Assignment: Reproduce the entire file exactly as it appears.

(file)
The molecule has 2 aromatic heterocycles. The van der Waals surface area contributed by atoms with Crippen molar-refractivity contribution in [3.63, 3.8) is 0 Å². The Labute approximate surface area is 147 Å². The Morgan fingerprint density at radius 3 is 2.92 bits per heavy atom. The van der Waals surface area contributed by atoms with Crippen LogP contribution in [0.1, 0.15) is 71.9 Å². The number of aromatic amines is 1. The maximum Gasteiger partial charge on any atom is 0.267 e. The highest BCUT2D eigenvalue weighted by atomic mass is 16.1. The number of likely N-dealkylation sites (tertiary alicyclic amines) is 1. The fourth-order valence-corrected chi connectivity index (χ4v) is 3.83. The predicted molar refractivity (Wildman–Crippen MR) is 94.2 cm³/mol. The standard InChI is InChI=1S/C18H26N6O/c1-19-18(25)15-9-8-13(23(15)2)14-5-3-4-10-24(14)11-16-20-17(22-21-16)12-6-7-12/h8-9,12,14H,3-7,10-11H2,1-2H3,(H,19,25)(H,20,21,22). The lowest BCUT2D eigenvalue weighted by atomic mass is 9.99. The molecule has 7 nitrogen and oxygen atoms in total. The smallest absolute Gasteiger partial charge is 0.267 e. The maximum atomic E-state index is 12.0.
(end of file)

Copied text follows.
The molecule has 2 aromatic heterocycles. The van der Waals surface area contributed by atoms with Crippen molar-refractivity contribution in [3.63, 3.8) is 0 Å². The Labute approximate surface area is 147 Å². The Morgan fingerprint density at radius 3 is 2.92 bits per heavy atom. The van der Waals surface area contributed by atoms with Crippen LogP contribution in [0.1, 0.15) is 71.9 Å². The number of aromatic amines is 1. The maximum Gasteiger partial charge on any atom is 0.267 e. The highest BCUT2D eigenvalue weighted by atomic mass is 16.1. The number of likely N-dealkylation sites (tertiary alicyclic amines) is 1. The fourth-order valence-corrected chi connectivity index (χ4v) is 3.83. The predicted molar refractivity (Wildman–Crippen MR) is 94.2 cm³/mol. The standard InChI is InChI=1S/C18H26N6O/c1-19-18(25)15-9-8-13(23(15)2)14-5-3-4-10-24(14)11-16-20-17(22-21-16)12-6-7-12/h8-9,12,14H,3-7,10-11H2,1-2H3,(H,19,25)(H,20,21,22). The lowest BCUT2D eigenvalue weighted by atomic mass is 9.99. The molecule has 7 nitrogen and oxygen atoms in total. The smallest absolute Gasteiger partial charge is 0.267 e. The maximum atomic E-state index is 12.0.